Garden Wide Fungal Infectio

Asked August 30, 2020, 11:37 AM EDT

My balcony garden started out great. Then in July it came crashing down. My plants began acting poorly and when I smelled the soil, it had a moldy smell. I started treating with neem oil both as a drench and a foliar spray. My harvest was poor, green beans and cukes that eventually stopped and the plants died back and I have tomatoes that have not grown in two months. I plan on replacing all of my soil and the containers it is in and starting fresh. What else can I do to prevent another fungal apocalypse next year. Is copper sulfate a better fungicide than neem oi? When should I start treating for fungus? Can copper sulfate be added to the soil before planting and if so how? Can you recommend any types of garden vegetables that are resistant to fungal infection. I have always gravitate to heirloom seed so any info on what to plant will be helpful. Thx for your help Carol Elgie I also have more pictures if needed.

Kalamazoo County Michigan

1 Response

Thanks for the question. It is 2020! Our hot temperatures have seemed to bring out all sorts of maladies. In many cases diseases are family specific so you are probably seeing different problems. Saying that your soil smells moldy could be an indication of excess water. When temperatures are high, some plants will have problems with pollination, and others may not thrive. Soil temperature can affect plant maturation. When temperatures are hot we tend to water more which will wash out certain nutrients and can cause root rot. Check for symptoms of nutrient deficiencies. Fertilizing make be required especially for heavy feeders. Weak plants are targets for disease and insects and can fail to thrive. Controlling insects can help to prevent diseases. When it comes to fungal disease prevention is important. It is also important to have good air circulation. If you are not getting good air circulation, A fan could help. Neem oil can work to prevent some fungal diseases, but like most fungicides it is best used as a preventative. Depending on the disease, other fungicides like copper sulphate can do a better job, it can help prevent bacterial diseases in addition to fungal diseases. Drenching is not usually required if you replace the soil. Identifying the disease is critical to find the appropriate control measures. Varieties that are resistant to certain diseases are usually identified by most seed suppliers. Check out the following links:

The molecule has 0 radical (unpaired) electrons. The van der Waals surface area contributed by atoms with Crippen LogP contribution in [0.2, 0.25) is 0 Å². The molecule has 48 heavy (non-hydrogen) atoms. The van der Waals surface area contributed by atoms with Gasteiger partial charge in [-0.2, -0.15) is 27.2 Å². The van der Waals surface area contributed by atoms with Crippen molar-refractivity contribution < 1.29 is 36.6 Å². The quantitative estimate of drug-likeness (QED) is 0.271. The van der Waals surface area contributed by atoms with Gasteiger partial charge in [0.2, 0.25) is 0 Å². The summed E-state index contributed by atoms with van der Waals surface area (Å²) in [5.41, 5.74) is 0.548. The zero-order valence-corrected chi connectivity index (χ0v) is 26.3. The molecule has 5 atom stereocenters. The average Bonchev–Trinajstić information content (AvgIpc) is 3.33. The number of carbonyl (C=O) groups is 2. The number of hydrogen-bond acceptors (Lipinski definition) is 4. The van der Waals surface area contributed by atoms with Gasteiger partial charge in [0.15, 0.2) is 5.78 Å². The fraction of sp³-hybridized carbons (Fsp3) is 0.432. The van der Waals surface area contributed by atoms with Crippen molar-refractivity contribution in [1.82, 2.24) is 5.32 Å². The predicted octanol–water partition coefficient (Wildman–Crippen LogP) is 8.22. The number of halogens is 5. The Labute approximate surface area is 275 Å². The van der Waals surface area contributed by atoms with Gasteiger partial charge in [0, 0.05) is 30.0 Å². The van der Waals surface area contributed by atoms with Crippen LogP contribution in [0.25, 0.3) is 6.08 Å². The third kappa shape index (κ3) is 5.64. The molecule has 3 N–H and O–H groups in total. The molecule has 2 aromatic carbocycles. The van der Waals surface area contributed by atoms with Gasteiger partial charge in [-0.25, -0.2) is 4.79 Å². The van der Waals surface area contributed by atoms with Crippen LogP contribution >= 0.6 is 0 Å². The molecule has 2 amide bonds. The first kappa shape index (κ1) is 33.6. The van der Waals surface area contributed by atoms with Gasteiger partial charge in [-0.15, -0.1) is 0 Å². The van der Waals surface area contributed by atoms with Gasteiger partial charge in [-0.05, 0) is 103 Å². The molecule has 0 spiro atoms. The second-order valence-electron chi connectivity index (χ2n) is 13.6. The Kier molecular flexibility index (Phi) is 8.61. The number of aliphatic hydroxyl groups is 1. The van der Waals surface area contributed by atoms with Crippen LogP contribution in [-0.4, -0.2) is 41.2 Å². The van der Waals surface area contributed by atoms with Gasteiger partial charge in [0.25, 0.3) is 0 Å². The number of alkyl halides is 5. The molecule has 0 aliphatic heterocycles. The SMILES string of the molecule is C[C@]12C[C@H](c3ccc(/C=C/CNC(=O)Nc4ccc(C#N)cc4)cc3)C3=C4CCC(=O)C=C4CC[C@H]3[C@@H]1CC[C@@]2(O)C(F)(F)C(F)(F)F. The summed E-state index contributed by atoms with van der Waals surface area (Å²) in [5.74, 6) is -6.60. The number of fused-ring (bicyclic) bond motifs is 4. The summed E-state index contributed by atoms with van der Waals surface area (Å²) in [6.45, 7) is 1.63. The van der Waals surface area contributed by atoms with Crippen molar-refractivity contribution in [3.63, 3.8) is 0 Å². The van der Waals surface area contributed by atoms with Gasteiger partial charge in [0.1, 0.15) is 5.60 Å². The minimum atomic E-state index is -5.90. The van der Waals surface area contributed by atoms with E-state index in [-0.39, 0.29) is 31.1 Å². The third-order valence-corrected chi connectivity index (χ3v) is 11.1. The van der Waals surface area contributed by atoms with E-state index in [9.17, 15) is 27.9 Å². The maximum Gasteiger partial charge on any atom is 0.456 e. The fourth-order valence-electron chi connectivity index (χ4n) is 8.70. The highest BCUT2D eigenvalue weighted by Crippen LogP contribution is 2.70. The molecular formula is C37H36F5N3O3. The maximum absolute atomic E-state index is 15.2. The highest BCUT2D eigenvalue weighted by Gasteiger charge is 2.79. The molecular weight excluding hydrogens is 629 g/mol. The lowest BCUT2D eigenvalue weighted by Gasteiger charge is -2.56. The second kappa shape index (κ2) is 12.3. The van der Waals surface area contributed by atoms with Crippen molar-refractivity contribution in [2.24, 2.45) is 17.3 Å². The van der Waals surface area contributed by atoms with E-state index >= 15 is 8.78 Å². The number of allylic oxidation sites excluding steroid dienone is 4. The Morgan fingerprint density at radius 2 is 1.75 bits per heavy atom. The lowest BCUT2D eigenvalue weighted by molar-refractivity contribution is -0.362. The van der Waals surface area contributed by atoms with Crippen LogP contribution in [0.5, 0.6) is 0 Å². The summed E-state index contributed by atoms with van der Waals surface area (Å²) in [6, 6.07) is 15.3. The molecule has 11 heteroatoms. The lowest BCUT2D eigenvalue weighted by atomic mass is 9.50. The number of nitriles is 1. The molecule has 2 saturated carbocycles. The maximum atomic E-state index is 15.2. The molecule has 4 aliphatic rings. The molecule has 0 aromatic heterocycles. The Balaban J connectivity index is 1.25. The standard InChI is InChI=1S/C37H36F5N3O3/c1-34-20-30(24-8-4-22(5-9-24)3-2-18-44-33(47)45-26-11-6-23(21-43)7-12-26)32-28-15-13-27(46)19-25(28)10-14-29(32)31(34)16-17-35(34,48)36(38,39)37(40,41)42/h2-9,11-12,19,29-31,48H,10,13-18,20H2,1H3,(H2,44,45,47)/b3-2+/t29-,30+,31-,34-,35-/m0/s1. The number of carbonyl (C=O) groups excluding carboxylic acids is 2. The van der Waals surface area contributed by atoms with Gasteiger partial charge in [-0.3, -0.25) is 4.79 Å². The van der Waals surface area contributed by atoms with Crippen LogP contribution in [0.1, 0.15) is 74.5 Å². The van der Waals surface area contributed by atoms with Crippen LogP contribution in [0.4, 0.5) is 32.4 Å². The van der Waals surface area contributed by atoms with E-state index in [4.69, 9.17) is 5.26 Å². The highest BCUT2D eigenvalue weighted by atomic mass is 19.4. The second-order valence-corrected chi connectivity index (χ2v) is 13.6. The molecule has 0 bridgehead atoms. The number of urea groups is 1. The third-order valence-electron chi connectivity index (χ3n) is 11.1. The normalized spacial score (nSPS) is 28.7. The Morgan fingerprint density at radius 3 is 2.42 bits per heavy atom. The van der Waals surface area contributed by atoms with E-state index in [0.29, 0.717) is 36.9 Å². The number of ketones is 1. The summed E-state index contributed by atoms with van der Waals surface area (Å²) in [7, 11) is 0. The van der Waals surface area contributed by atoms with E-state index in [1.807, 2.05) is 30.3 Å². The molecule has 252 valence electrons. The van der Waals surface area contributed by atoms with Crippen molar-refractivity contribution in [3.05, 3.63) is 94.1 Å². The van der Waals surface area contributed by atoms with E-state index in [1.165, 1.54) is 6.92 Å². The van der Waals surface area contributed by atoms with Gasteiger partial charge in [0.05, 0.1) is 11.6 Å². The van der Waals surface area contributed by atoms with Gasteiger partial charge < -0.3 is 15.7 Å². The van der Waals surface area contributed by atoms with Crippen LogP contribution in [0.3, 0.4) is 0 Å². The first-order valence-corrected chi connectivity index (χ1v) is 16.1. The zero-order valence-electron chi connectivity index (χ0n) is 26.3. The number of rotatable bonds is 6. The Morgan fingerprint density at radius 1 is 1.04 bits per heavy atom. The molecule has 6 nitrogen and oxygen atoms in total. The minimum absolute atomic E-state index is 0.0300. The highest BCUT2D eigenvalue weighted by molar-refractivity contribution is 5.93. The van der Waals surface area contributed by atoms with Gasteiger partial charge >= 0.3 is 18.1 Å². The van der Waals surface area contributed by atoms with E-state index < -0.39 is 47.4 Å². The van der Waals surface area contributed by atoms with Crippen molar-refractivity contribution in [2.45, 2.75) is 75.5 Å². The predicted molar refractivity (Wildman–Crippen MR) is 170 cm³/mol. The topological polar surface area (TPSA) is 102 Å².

I hope this helps,